His jaw was in his throat, his upper lip and teeth gone, his one eye was shut, his other eye was a star-shaped hole, his eyebrows were thin and arched like a woman’s, his nose was undamaged, there was a slight tear at the lobe of one ear, his clean black hair was swept upward into a cowlick at the rear of his skull, his forehead was lightly freckled, his fingernails were clean, the skin at his left cheek was peeled back in three ragged strips, his right cheek was smooth and hairless, there was a butterfly on his chin, his neck was open to the spinal cord and the blood there was thick and shiny and it was this wound that had killed him. He lay face-up in the center of the trail, a slim, dead, almost dainty young man.
In the chapter “The Man I Killed,” O’Brien describes in great detail the look of the dead young Vietnamese soldier. O’Brien distances himself from the event by talking about it in a passive voice. At the same time, the amount of detail he provides illustrates how much O’Brien is affected by the death of this soldier, as it shows how O’Brien can’t get certain images out of his head. His description also makes the reader look closely at the horrible acts of war for which humanity is responsible. The dead young Vietnamese soldier symbolizes all of the lives taken by the war, all of the life and beauty wiped out by violence.
He had been born, maybe, in 1946 in the village of My Khe near the central coastline of Quang Ngai Province, where his parents farmed, and where his family had lived for several centuries, and where, during the time of the French, his father and two uncles and many neighbors had joined in the struggle for independence. He was not a Communist. He was a citizen and a solider. In the village of My Khe, as in all of Quang Ngai, patriotic resistance had the force of tradition, which was partly the force of legend, and from his earliest boyhood the man I killed would have listened to stories about the heroic Trung sisters and Tran Hung Dao’s famous rout of the Mongols and Le Loi’s final victory against the Chinese at Tot Dong.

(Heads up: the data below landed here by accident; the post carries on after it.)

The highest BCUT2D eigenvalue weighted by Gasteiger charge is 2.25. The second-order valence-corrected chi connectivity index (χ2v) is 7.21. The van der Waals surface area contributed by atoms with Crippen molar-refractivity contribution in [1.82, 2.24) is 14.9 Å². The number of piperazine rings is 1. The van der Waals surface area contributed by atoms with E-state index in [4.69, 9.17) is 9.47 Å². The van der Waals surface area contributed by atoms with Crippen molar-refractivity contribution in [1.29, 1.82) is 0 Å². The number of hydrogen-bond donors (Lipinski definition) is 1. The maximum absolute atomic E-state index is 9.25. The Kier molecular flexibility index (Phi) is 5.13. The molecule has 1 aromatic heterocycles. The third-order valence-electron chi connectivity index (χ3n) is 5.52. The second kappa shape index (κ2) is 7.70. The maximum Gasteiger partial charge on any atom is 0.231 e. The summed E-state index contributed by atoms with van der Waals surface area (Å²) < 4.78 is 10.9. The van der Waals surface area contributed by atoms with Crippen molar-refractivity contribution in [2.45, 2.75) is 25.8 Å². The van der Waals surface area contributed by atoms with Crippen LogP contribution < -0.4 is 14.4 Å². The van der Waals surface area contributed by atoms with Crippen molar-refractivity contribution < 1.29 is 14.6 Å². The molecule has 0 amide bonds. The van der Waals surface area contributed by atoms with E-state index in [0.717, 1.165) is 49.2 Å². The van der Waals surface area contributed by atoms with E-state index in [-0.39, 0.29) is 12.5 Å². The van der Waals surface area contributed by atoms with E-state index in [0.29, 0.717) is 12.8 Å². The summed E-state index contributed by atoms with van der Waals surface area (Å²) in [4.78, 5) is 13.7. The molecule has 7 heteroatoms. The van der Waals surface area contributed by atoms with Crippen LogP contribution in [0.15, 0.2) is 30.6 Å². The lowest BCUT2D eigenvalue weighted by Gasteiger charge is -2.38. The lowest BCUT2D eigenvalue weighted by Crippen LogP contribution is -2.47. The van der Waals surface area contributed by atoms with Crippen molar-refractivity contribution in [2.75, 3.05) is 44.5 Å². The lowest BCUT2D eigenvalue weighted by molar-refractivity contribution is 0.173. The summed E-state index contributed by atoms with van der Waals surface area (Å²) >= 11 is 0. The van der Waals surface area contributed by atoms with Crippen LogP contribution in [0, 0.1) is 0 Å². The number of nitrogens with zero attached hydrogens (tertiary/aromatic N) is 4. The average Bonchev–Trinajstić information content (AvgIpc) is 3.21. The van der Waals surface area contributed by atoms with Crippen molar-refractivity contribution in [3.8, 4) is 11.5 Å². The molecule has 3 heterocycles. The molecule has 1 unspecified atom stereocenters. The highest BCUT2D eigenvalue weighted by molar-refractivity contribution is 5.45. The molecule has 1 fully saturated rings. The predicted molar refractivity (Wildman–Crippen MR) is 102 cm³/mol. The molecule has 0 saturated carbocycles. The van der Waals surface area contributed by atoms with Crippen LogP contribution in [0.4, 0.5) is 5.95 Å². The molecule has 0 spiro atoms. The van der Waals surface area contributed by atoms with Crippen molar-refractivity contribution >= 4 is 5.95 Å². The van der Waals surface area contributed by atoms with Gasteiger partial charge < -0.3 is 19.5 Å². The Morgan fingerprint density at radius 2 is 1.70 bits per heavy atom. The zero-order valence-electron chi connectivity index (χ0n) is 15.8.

In the chapter “The Man I Killed,” O’Brien imagines the dead young Vietnamese soldier’s personal story, symbolizing that although readers never learn much about him, this young man was a human being with a history, a family, hopes, and fears, just like anyone else. The imagined background story humanizes the young, dead man and shows sympathy for why he was fighting. This is in direct contrast to the crude, dehumanizing ways Azar describes what happened to this soldier. Although O’Brien says nothing about his feelings in this chapter, his envisioning of this soldier’s personal story indicates O’Brien’s sense of guilt as well as the fact that his heart has not yet hardened from the horrors of war.
In the presence of his father and uncles, he pretended to look forward to doing his patriotic duty, which was also a privilege, but at night he prayed with his mother that the war might end soon. Beyond anything else, he was afraid of disgracing himself, and therefore his family and village.
In the chapter “The Man I Killed,” O’Brien continues to give the dead young Vietnamese solider a backstory. In envisioning that this solider was not built for fighting but did so out of a fear of being a disgrace, O’Brien parallels his own story—his reluctance to go to Vietnam and his decision to go because he was too embarrassed not to. Through imaginatively identifying with the young Vietnamese man, O’Brien reveals his remorse about his death, even though O’Brien doesn’t express this outright. The sympathetic portrait of the Vietnamese solider highlights the tragedy of war.
The one eye did a funny twinkling trick; red to yellow. His head was wrenched sideways, as if loose at the neck, and the dead young man seemed to be staring at some distant object beyond the bell-shaped flowers along the trail. The blood at the neck had gone to a deep purplish black. Clean fingernails, clean hair—he had been a solider for only a single day. After his years at the university, the man I killed returned with his new wife to the village of My Khe, where he enlisted as a common rifleman with the 48th Vietcong Battalion.
This is one of multiple descriptions O’Brien gives of the dead body of the young Vietnamese soldier. The repetition emphasizes how much O’Brien is affected by this death, although O’Brien doesn’t express his feelings. O’Brien’s sense of guilt is exacerbated by his looking closely at what the grenade did to the man’s body. He contrasts this gruesome description that illustrates the horrors of war with an imagined, sympathetic portrait of this young man’s inexperience and the life he might have lived. In doing so, O’Brien indirectly identifies with the solider and turns him into a symbol that represents the human cost of war for which humanity is responsible.
This is why I keep writing war stories:
He was a short, slender young man of about twenty. I was afraid of him—afraid of something—and as he passed me on the trail I threw a grenade that exploded at his feet and killed him.
Here, O’Brien responds to his nine-year-old daughter’s question about why he continues to write war stories, and whether it is because he killed somebody during the war. This is only one of a number of references O’Brien makes to the death of this young Vietnamese man. The repetition illustrates how much O’Brien is affected by this killing and his intense sense of responsibility and guilt surrounding it. The storytelling allows O’Brien to examine this event and process his feelings.